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Bariatric Surgery Offers Health Benefits to Patients' Family

TUESDAY, Oct. 18 (HealthDay News) -- Adult family members and children of patients undergoing Roux-en-Y gastric bypass surgery experience weight loss and improved healthy behaviors one year following surgery, according to a study published in the October issue of the Archives of Surgery.

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Marker IDs Injury in Hypoxic-Ischemic Encephalopathy

MONDAY, Oct. 17 (HealthDay News) -- Neonates with hypoxic-ischemic encephalopathy (HIE) treated with whole-body cooling have increased serum glial fibrillary acidic protein (GFAP) during the first week of life, which may be predictive of brain injury on magnetic resonance imaging (MRI), according to a study published in the September issue of the American Journal of Obstetrics & Gynecology.

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Autism More Prevalent in Low Birth Weight Individuals

MONDAY, Oct. 17 (HealthDay News) -- Low birth weight (LBW) has been considered a risk for autism spectrum disorders (ASDs), and the results of a new prospective study suggest ASDs are indeed more prevalent in people born at low birth weights; the findings have been published online Oct. 17 in Pediatrics.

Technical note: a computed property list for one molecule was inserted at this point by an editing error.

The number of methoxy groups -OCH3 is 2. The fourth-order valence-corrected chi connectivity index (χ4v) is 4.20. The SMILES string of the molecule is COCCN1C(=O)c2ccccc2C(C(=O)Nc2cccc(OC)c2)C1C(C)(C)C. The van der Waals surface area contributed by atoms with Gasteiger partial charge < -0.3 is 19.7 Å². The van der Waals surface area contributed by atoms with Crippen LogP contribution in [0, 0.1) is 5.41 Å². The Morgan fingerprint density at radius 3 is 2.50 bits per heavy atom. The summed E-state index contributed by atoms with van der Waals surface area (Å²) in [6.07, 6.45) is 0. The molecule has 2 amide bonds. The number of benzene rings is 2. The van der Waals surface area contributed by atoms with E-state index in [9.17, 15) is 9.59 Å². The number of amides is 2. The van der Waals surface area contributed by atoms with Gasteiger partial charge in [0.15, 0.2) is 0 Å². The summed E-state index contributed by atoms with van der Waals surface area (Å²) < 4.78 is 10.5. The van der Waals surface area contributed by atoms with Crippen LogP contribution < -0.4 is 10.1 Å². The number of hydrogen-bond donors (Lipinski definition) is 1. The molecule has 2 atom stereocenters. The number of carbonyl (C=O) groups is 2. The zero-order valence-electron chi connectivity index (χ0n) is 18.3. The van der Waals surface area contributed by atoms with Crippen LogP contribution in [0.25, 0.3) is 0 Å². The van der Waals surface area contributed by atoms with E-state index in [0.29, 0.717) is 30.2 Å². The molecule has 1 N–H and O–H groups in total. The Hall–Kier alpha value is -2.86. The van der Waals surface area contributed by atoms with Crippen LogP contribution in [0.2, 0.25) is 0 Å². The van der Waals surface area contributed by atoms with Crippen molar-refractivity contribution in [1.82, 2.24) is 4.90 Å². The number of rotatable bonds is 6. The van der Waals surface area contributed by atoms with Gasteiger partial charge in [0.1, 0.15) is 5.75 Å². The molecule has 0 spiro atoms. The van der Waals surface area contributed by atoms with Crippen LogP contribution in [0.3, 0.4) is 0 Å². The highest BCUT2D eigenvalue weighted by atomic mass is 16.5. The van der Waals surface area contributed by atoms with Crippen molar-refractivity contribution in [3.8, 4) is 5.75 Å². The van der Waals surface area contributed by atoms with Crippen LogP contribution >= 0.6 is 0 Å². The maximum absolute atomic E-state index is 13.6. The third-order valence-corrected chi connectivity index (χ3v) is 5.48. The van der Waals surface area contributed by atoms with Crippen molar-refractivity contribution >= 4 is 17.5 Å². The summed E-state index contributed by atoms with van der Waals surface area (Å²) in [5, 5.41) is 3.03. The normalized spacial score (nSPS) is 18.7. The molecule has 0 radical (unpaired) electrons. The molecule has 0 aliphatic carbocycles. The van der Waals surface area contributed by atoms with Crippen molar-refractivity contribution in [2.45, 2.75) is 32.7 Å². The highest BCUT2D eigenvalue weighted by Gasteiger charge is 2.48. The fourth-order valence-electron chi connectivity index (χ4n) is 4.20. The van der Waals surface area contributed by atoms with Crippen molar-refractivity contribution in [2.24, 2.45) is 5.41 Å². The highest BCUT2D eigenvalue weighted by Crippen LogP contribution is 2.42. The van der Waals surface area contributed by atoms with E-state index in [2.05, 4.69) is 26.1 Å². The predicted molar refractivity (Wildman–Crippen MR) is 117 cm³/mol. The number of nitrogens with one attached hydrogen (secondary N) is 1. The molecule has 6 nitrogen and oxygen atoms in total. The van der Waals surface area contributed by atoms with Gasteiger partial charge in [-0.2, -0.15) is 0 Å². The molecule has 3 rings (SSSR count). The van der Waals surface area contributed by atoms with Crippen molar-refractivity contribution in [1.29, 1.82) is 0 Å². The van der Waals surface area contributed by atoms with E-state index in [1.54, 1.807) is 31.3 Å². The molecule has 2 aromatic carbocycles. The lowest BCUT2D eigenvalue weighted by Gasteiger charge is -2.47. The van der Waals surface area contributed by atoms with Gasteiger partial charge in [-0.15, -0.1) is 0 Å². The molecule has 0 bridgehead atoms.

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Hypoglycemic Brain Function Different in Type 1 Diabetes

FRIDAY, Oct. 14 (HealthDay News) -- During hypoglycemia, patients with type 1 diabetes (T1D) who perform a working-memory task (WMT) have more activation of brain regions and less deactivation of the default-mode network (DMN) than control subjects, according to a study published online Oct. 7 in Diabetes.

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Polycystic Ovarian Syndrome Makes Pregnancy Difficult

FRIDAY, Oct. 14 (HealthDay News) -- Women with polycystic ovarian syndrome (PCOS) may be at higher risk for difficult pregnancies and deliveries, according to research published online Oct. 13 in BMJ.

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Vitamin D-Gene Interaction Tied to Food Sensitization

FRIDAY, Oct. 14 (HealthDay News) -- Vitamin D deficiency (VDD) increases the risk of food sensitization (FS) in children carrying specific genotypes, according to a study published in the November issue of Allergy.

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No Metabolic Dysfunction for LGA Delivery Without GDM

FRIDAY, Oct. 14 (HealthDay News) -- Women without gestational diabetes mellitus (GDM) who have a large-for-gestational-age (LGA) delivery (nonGDM-LGA) do not have postpartum metabolic dysfunction typically seen in women with GDM, according to a study published online Oct. 4 in Diabetes Care.